I can totally see why this is such a well-known classic. It was a very enjoyable and intense story. And, even though I only gave it 3 stars, I would totally read it again. I felt like throughout this I was actually missing quite a bit… so I would actually quite enjoy re-reading this and picking up on all of the bits and pieces that I missed. Actually, I think that this is one of those stories, that no matter how many times you read it… you’ll always find something new to the story that you just didn’t notice before.
We’ve all heard a tonne of different reasons for rising sea levels – climate change, a delayed reaction to the last ice age, a natural change in our surrounds and climate (because, after all, the world changes). But what’s the scientific evidence to back this up? Do we really know the reason behind rising sea levels? Is it a little bit our fault, but a little bit inevitable? It’s a constant debate in the media, and I’m sure as ocean lovers (like myself), it is a question that you also ponder. Are rising sea levels my fault, or is it something else?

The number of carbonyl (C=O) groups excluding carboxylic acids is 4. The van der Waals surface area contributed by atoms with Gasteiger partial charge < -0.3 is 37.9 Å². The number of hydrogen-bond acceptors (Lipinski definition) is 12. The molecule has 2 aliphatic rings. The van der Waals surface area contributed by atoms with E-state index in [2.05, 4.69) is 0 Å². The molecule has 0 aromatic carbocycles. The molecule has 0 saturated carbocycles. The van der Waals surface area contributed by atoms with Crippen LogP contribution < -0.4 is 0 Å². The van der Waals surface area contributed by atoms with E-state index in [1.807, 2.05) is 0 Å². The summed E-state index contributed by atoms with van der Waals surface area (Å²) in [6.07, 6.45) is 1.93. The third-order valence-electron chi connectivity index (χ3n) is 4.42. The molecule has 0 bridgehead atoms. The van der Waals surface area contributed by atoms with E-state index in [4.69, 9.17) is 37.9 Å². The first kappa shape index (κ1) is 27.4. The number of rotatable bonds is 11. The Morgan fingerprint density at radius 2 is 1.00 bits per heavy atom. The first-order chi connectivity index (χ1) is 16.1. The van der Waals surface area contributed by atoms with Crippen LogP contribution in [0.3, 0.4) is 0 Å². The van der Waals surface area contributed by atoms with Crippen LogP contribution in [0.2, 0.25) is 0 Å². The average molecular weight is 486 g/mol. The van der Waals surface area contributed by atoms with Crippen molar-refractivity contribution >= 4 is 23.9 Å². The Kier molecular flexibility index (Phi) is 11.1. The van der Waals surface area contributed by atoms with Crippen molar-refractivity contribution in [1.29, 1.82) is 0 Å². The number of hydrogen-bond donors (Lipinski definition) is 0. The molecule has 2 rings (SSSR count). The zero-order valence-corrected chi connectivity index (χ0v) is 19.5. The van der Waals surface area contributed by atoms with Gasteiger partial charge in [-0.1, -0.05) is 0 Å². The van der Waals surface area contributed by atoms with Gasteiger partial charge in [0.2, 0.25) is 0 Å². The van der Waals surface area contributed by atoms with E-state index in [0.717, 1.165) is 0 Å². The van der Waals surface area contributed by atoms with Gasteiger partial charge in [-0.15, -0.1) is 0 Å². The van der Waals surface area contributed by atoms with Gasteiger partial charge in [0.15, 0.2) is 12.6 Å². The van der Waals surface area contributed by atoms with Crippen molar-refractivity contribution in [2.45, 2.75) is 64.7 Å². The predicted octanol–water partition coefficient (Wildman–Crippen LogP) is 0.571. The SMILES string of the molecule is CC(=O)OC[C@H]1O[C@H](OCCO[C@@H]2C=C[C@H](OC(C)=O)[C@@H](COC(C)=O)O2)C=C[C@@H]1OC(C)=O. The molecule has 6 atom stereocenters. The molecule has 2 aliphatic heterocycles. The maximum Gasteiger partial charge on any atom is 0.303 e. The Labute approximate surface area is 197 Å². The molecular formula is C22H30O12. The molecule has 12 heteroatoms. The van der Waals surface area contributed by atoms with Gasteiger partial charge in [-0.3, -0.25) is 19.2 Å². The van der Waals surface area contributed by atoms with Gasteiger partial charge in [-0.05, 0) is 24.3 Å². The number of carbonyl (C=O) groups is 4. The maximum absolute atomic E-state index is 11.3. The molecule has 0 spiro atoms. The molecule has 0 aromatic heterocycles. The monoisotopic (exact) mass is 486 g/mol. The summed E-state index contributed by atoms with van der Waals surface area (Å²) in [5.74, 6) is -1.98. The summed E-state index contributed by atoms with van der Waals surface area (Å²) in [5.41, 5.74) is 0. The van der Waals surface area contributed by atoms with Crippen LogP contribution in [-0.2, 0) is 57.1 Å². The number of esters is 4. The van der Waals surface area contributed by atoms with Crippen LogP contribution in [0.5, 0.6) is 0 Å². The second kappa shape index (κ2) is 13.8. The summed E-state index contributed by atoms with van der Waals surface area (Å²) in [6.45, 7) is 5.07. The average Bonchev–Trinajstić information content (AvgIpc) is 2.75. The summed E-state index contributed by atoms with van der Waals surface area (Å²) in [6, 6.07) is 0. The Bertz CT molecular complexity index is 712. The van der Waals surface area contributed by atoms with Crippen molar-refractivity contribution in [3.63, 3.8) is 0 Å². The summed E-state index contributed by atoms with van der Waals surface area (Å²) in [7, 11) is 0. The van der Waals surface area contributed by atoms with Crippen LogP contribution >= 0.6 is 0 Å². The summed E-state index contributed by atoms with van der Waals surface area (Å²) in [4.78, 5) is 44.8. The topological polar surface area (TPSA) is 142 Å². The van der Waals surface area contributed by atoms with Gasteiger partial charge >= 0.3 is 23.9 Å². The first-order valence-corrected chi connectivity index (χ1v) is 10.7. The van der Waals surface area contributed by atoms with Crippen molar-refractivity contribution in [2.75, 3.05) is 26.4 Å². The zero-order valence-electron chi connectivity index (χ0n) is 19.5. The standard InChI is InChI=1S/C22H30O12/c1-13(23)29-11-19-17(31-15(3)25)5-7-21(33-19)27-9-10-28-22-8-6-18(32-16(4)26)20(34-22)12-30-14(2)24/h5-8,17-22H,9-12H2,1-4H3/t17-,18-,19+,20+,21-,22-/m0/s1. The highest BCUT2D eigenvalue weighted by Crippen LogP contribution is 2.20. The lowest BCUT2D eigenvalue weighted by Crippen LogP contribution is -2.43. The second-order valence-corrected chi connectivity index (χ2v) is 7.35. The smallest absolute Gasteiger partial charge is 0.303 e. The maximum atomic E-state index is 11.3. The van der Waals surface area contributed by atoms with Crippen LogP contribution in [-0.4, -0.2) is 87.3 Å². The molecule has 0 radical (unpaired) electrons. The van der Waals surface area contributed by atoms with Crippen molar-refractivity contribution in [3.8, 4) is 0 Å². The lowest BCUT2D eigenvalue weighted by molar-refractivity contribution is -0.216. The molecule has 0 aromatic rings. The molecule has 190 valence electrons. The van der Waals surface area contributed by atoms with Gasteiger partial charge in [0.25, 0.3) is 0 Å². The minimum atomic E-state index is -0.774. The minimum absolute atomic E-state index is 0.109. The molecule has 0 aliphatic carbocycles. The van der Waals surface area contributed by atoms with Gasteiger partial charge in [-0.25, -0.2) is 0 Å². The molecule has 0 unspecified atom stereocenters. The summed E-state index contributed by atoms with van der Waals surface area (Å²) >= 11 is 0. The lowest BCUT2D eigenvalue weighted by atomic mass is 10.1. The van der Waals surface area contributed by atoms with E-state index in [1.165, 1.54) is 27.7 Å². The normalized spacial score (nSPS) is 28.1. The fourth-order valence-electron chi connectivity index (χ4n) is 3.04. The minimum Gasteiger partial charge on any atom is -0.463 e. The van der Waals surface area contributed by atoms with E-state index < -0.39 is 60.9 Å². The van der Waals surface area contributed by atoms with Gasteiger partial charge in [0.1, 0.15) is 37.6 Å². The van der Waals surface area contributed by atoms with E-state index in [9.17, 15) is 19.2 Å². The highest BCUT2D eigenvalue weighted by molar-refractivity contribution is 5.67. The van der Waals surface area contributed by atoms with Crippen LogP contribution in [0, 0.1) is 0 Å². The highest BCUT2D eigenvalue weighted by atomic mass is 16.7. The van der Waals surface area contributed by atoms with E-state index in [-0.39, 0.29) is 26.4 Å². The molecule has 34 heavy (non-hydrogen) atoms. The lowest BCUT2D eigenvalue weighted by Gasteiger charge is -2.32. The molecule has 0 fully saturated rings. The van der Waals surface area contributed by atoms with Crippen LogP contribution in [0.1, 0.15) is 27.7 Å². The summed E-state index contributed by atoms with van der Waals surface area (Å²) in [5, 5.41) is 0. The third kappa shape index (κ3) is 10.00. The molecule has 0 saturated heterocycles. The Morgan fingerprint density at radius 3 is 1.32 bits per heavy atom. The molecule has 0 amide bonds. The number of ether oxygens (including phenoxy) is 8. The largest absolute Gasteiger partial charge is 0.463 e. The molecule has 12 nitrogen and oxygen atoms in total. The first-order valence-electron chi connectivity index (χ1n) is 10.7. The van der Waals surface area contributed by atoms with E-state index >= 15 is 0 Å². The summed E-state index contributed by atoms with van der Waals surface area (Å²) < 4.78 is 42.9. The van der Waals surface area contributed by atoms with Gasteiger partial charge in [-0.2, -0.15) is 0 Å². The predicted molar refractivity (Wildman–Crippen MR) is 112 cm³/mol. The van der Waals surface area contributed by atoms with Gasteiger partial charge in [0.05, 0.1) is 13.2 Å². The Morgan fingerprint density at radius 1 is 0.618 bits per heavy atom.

If you love marine life (which you obviously do since you’re getting the Reef Watcher), then you’ve heard about ocean acidification. Actually, I think that just about everybody has heard about it. And every time we turn around, scientists have discovered a new problem associated with it. Or at least that’s how it seems because it turns out that ocean acidification is now silencing our oceans. Who knew?
All animals have to reproduce. It’s how the next generation is created and how an animal’s genetics are passed on. But how do two male cuttlefish fight for a mate? Most fish don’t have to compete, as they release clouds of sperm and eggs into the water and fertilisation occurs. Most large land mammals have epic battles that end in the crashing of two large bodies together, and some whales have marathon races that last for hours, so that the female can determine the fittest and most suitable mate.